Some Practical Considerations on Having a Family

Plans Before Marriage

During courtship the young couple who are planning to marry are provided with a chance to get to know one another and discuss in much intimate detail their hopes and desires, their likes and dislikes-in fact their general attitude to life. This gives them an opportunity, if they so wish, to change their minds before taking the final step of marriage. In this exchange of confidences, the subject of having a family is most important for it sets the shape of their whole future. The great majority want to have a family.

Hereditary Factors

In a few cases some doubt may arise about the desirability of having children because of a physical defect in one of the potential parents or in his or her family. In such cases the young couple should consult the family doctor. Epilepsy is a disorder which seems to be inherited in some families and it is advisable for persons from such a family not to have children.

Where epilepsy occurs as a solitary instance in a family, the affected person married to a normal person is no more likely to produce an epileptic child than two normal people. A person with muscular dystrophy or a related muscular disorder carries within himself (or herself) a factor causing defective muscular development.

Al-though this factor is not a dominant one, nor is it very common, the mating of two people each with such a factor greatly increases the likelihood of their producing an infant with muscular dystrophy.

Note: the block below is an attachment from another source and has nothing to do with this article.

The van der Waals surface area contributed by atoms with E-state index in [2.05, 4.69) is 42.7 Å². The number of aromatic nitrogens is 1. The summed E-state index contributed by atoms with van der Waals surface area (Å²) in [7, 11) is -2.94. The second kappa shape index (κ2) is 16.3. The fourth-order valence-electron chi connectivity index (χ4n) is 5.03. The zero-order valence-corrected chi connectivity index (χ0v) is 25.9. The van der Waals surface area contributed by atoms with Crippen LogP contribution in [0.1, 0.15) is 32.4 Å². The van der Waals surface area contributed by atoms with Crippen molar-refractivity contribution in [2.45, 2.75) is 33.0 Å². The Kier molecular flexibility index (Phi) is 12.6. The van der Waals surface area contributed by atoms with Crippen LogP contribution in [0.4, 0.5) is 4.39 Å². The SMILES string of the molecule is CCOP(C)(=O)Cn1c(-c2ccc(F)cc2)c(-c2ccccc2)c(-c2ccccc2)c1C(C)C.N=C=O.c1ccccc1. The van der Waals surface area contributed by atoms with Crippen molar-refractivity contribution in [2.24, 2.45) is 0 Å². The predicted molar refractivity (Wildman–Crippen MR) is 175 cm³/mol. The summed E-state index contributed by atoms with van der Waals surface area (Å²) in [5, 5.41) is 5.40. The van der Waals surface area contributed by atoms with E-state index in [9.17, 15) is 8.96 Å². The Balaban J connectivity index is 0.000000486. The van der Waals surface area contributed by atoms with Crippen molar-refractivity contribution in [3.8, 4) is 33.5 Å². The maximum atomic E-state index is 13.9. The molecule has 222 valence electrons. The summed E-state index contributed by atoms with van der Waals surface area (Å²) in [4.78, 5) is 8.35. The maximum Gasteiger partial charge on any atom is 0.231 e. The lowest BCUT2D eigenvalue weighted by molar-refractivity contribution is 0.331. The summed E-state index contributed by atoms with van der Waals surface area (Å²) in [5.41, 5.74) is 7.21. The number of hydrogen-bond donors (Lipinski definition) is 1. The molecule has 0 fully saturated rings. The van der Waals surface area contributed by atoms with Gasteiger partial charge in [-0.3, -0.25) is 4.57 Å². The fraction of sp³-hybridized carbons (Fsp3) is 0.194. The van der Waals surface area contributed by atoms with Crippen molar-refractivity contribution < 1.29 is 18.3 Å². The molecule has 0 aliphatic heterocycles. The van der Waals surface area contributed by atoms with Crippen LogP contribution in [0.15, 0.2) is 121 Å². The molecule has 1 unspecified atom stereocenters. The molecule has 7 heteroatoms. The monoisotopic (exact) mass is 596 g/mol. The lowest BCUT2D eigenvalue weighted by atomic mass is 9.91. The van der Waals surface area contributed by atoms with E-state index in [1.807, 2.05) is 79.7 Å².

Mental disorders and mental deficiency vary greatly in their causative factors. In manic-depressive psychoses and in schizo-phrenia, the disorder occurs ten times more frequently in families with the trait than in ordinary families.

In the case of Down's syndrome (mongolism) there seems, as far as recent investigations are concerned, to be some familial defect in the genetic make-up, but how it arises is not yet clear.

It is certainly true, however, that the older a woman becomes, so the risk of her producing a mongol child increases. This is due to a defect in the eggs which are released from the ovaries in later years.

Tuberculosis is not inherited, but the baby of a mother with active disease is in danger of developing TB in the neo-natal period.